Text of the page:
Split council advances plans for Taylor site

Zoning law altered, land exempted from critical-area measure

January 17, 2001|By Scott Calvert | Scott Calvert,SUN STAFF

Ending weeks of protracted and sometimes bitter debate, the Anne Arundel County Council passed two bills last night, clearing the way for the former David Taylor Research Center to be converted to a high-tech office park on the banks of the Severn River.

The twin 4-3 votes highlighted the council's deep divisions over the scale of the $250 million project, with two of the dissenters saying the votes violated council parliamentary rules.

Throughout the debate, the minority has said that the project would cause traffic jams in nearby neighborhoods and that it disregards a county-approved plan for reusing the old naval research center.

The majority, echoed by County Executive Janet S. Owens, has stressed the 1,958 potential jobs and called the project a perfect fit for the site.

A development team led by two Naval Academy alumni plans to build 730,000 square feet of office space and an inn with sweeping views of downtown Annapolis and the academy. The first phase of the 10-year project would include construction of new headquarters for TeleCommunication Systems Inc., now based in Annapolis.

The Navy has yet to come to terms with the county on the transfer of the 46-acre site. And the county and developer, Annapolis Partners, still must negotiate a development agreement that spells out everything from parking limits to square-footage caps.

The council must then approve the development agreement, as well as the transfer of the land, which will go from the Navy to the county to the developer with no money changing hands. The developer plans to spend about $19 million on new sewers and other infrastructure.

"We still have the hammer," said Councilman Daniel E. Klosterman Jr., a Millersville Democrat who supported the zoning-related measures.

Critics on the council, led by Republican Cathleen M. Vitale of Severna Park, maintained that the bills should require the developer to address issues such as traffic.

"The concept is good; it's certainly visibly pleasing," Vitale said. "But at the same time we should be focused on the reason people live in Anne Arundel County. ... The only way we have the opportunity to maintain the quality of life is if we do smart development."

Vitale, whose district includes the old research center, voted against the bills. She was joined by a fellow Republican, John J. Klocko III of Crofton, and a Democrat, Barbara D. Samorajczyk of Annapolis.

One of the measures changes zoning laws to permit the office park in an area zoned residential. The other measure exempts the property from the Chesapeake Bay critical area law, meant to protect the bay and its tributaries by restricting development in environmentally sensitive areas.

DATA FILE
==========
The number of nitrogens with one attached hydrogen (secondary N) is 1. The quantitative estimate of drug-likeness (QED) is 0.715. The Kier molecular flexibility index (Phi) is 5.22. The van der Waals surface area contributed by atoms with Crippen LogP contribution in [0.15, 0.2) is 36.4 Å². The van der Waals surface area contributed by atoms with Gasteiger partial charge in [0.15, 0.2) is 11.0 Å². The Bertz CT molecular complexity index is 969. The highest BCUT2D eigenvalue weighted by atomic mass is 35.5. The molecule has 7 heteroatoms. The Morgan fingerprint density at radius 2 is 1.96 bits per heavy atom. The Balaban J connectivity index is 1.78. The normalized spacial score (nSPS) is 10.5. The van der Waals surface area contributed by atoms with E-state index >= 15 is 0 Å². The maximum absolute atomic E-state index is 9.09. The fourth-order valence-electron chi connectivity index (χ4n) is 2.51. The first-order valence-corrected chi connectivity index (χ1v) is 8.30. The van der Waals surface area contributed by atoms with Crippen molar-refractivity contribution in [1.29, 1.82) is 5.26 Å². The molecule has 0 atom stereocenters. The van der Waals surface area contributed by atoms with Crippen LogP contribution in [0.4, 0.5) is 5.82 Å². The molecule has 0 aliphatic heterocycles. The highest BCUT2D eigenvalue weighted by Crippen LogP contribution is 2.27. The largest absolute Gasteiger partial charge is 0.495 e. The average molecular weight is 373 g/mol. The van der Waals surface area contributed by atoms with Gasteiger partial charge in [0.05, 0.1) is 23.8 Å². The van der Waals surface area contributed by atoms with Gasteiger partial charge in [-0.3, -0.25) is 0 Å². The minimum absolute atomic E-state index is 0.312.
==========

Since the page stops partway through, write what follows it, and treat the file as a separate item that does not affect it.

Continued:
"It's another step in the process," said Ron K. McDonald of Annapolis Partners. "There is still a lot to do."

Last night's outcome never seemed in doubt; the only question was one of timing.

Last month, Annapolis Partners - a joint venture of TCS and Mesirow Stein Real Estate Inc. of Chicago - pledged to include certain conditions in the development agreement. Those included capping the number of parking spaces at 2,281 and limiting the number of jobs to 1,958. At its height, the Taylor research center employed 1,400 people.

The partnership agreed yesterday to "periodic monitoring" of traffic generated by the site to make sure it does not exceed established limits.

Council Chairwoman Shirley Murphy, a Pasadena Democrat, scheduled yesterday's meeting for 2 p.m., hoping to avoid a late night. But the council spent an hour debating whether rules permitted discussion at that early hour - meetings usually start at 7 p.m. - and then recessed for two hours so Vitale, a lawyer, could finish a case in court.

Klocko and Samorajczyk say the vote violated council rules because a motion to suspend rules and take up the David Taylor bills at 2 p.m. failed to gain the necessary five votes. Deputy County Attorney David Plymyer, acting as parliamentarian, said the council had the discretion to consider the bills.

Shortly before the vote, Samorajczyk criticized the process, saying public participation had been "stifled." That provoked angry retorts from her colleagues, with Klosterman calling the comments "ill-advised" and Councilwoman Pamela G. Beidle, a Linthicum Democrat, calling them "personally offensive."

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